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My life on a page.
I grew up just outside of New York City in a town called Jericho. I attended Johns Hopkins University in Baltimore, Maryland, where I got my undergraduate degree in political science (B.A. ’90). Then I went to law school at New York University School of Law (J.D. ’93). I passed the bar exam in both New York and New Jersey and got a job as an associate at a large Manhattan law firm.
But after about a year, I realized the legal profession was not for me. I always loved teaching and working with kids, so I went back to school (again) and earned a master’s degree in early childhood and elementary education from Long Island University (M.S. ’95).
While working toward my master’s, I began teaching in the New York City Public Schools, and for the next five years, I taught fifth and sixth grade in the Tremont section of the South Bronx. Much of the time, I lacked basic classroom supplies – paper, pencils and even chalk for the blackboard. So I had to be creative. I built a language arts curriculum around music and song lyrics. Dave Matthews, Barenaked Ladies (the guys who sing the theme song to The Big Bang Theory), Blues Traveler, Lauryn Hill and Wyclef Jean all visited my students. My class was also featured on the CBS television program, Coast to Coast.
In 1999, I transferred to P.S. 333, the Manhattan School for Children located in Upper Manhattan. For the next six years, I taught English and American History to sixth, seventh and eighth graders, and once again, I integrated music and the arts into my curriculum. I worked with the Lincoln Center Institute, Broadway shows (Wicked, 25th Annual Putnam County Spelling Bee), Off-Broadway shows (Def Poetry Jam, De la Guarda), and many museums and cultural institutions.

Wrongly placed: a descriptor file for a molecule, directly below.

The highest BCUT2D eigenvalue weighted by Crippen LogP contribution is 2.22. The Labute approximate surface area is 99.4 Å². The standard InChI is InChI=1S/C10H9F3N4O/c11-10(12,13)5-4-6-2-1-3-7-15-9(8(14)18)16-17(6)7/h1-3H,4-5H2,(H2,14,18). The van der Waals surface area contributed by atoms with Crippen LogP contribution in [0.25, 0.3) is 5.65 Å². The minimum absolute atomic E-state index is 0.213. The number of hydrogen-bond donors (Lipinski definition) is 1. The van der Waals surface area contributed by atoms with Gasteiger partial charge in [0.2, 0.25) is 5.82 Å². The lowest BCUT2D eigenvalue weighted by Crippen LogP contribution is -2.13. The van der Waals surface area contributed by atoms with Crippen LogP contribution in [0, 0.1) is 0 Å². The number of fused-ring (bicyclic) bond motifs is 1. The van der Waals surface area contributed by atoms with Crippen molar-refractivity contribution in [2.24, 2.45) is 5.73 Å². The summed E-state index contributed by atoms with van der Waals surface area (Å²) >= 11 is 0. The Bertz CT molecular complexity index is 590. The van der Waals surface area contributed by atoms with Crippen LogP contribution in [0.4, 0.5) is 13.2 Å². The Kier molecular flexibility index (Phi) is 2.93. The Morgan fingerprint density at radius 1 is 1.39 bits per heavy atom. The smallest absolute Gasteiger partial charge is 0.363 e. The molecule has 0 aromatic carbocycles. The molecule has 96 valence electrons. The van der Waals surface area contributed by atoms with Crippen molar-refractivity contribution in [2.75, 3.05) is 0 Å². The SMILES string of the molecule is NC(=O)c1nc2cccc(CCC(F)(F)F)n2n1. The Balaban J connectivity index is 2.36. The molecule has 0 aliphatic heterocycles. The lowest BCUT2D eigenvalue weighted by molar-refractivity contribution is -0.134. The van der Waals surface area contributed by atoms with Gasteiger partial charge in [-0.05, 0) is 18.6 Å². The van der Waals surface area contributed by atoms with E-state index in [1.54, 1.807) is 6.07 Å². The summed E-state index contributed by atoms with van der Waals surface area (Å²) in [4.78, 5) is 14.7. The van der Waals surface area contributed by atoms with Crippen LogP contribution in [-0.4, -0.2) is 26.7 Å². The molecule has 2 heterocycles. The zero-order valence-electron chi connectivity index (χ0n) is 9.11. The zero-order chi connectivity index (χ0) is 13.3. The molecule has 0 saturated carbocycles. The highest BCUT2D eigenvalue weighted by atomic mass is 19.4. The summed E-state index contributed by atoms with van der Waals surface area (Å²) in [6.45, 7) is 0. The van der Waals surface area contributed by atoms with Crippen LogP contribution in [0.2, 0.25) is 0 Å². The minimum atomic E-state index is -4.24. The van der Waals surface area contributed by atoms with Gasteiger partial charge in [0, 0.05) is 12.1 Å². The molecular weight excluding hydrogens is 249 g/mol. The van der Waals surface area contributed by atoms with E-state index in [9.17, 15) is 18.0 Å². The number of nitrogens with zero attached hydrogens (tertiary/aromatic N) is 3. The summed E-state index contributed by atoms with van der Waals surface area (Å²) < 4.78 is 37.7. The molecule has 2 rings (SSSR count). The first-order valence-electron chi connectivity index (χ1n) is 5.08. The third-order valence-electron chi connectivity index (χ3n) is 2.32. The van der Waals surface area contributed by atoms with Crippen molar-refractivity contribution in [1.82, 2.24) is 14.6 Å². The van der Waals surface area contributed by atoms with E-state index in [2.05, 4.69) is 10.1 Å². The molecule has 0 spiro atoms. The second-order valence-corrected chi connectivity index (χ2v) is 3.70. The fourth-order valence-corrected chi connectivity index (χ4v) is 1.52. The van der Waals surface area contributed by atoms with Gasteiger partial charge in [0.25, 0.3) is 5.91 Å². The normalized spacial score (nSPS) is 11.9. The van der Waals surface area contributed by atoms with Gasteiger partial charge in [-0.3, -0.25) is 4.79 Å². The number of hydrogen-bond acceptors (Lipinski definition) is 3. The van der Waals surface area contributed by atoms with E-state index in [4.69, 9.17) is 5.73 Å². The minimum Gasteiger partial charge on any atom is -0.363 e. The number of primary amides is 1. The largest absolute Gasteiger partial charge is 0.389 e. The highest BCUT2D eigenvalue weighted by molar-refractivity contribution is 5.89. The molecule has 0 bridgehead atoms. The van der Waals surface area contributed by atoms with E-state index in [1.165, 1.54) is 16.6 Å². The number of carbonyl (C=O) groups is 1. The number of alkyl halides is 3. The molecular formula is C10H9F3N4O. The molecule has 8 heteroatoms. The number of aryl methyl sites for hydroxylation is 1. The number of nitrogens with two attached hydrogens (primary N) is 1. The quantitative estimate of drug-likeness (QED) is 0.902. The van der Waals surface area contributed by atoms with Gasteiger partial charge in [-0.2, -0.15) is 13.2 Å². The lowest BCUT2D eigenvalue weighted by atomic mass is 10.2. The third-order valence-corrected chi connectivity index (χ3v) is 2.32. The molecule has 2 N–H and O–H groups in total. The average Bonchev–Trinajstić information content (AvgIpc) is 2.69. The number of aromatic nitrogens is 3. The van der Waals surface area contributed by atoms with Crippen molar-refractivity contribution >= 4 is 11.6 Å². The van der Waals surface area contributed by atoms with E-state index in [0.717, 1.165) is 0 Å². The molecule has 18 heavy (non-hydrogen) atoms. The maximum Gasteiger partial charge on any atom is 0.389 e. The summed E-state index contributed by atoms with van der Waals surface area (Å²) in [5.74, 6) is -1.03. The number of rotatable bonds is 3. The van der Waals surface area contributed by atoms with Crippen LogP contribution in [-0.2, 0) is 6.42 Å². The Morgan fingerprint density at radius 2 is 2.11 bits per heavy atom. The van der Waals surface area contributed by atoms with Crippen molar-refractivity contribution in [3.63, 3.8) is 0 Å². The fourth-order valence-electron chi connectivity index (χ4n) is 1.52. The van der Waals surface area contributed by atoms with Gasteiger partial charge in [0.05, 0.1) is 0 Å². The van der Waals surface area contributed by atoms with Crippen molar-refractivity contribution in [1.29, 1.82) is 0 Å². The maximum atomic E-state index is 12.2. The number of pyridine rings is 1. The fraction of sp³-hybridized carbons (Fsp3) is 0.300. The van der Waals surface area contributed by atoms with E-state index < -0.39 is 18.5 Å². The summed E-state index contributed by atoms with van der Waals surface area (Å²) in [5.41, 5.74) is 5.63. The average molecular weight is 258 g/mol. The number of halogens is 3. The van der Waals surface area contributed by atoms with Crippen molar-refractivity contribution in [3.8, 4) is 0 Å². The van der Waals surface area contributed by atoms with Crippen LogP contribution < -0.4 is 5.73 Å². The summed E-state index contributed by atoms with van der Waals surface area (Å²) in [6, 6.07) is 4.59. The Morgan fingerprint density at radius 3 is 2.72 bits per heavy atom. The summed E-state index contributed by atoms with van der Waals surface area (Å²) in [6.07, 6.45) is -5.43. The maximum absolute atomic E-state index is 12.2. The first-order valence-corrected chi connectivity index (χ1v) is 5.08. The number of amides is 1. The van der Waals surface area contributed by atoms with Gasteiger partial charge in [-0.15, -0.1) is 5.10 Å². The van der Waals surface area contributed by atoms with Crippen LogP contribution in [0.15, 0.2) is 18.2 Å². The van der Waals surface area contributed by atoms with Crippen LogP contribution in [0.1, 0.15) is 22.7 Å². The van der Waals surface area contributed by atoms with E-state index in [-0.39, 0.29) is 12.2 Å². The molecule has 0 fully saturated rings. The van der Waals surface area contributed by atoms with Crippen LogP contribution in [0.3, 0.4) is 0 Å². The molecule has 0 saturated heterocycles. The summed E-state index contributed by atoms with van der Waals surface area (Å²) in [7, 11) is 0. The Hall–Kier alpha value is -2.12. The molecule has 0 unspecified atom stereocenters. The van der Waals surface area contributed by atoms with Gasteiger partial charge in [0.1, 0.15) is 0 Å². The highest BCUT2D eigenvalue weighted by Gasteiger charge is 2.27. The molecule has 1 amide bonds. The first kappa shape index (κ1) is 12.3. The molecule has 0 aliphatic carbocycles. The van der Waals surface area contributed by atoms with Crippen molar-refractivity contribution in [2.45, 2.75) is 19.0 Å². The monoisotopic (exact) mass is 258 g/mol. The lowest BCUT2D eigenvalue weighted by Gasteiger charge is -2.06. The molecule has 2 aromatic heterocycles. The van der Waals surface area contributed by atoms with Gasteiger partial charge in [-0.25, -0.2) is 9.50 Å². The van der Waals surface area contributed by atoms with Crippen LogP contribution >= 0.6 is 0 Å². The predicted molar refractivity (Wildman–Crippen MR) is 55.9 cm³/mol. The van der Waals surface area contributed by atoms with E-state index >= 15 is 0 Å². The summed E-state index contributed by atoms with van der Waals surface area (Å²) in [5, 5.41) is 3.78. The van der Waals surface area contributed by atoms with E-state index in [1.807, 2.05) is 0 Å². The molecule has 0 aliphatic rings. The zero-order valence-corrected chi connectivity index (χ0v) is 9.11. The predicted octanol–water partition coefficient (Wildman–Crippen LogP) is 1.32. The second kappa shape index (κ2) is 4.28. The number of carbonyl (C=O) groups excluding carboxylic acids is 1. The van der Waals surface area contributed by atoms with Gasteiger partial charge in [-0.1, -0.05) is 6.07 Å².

While working at MSC, I started my next career, writing. I incorporated many of experiences into my teachings. In fact, as a year-end project, I had my students choose a topic in history, research the subject area, and create their own picture books to be shared with the younger students.
I left the classroom in 2006 in order to write full time, but I wasn’t finished with working with young people. I began chaperoning student-volunteer trips to New Orleans to help in the post-Hurricane Katrina recovery effort. I founded The NOLA Tree, a non-profit youth service organization and served as the Executive Director. We worked with other non-profit and service organizations on community building and development projects.
These days, I’m still writing full time and visiting schools all over world, talking to kids about reading, writing, process and creativity. I now have a whole bunch of picture books (Shoeless Joe & Black Betsy,The Shot Heard ‘Round the World, Twenty One Elephants, The Greatest Game Ever Played, Turkey Bowl, The Hallelujah Flight, The Unforgettable Season) and The Soccer Fence, a couple teen novels (Playing the Field, Busted), and along with Loren Long, a New York Times bestselling middle grade chapter book series, Sluggers!
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